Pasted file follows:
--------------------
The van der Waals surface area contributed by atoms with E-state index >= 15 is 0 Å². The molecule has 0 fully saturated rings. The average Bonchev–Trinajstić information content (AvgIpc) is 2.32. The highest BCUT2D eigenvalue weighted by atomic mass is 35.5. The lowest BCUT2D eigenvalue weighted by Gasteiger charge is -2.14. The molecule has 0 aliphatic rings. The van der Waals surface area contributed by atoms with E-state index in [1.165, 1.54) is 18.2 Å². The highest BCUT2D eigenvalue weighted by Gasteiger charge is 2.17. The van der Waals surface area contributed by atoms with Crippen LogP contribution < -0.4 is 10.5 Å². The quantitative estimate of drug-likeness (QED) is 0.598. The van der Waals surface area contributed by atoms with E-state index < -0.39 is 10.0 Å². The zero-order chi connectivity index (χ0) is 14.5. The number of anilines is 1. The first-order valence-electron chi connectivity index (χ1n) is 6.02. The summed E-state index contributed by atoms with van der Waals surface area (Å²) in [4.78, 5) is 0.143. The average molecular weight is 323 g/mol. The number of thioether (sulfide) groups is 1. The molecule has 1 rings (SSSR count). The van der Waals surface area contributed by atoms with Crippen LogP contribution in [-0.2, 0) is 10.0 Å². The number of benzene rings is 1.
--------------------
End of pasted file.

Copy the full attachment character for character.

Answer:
The van der Waals surface area contributed by atoms with E-state index >= 15 is 0 Å². The molecule has 0 fully saturated rings. The average Bonchev–Trinajstić information content (AvgIpc) is 2.32. The highest BCUT2D eigenvalue weighted by atomic mass is 35.5. The lowest BCUT2D eigenvalue weighted by Gasteiger charge is -2.14. The molecule has 0 aliphatic rings. The van der Waals surface area contributed by atoms with E-state index in [1.165, 1.54) is 18.2 Å². The highest BCUT2D eigenvalue weighted by Gasteiger charge is 2.17. The van der Waals surface area contributed by atoms with Crippen LogP contribution < -0.4 is 10.5 Å². The quantitative estimate of drug-likeness (QED) is 0.598. The van der Waals surface area contributed by atoms with E-state index < -0.39 is 10.0 Å². The zero-order chi connectivity index (χ0) is 14.5. The number of anilines is 1. The first-order valence-electron chi connectivity index (χ1n) is 6.02. The summed E-state index contributed by atoms with van der Waals surface area (Å²) in [4.78, 5) is 0.143. The average molecular weight is 323 g/mol. The number of thioether (sulfide) groups is 1. The molecule has 1 rings (SSSR count). The van der Waals surface area contributed by atoms with Crippen LogP contribution in [-0.2, 0) is 10.0 Å². The number of benzene rings is 1.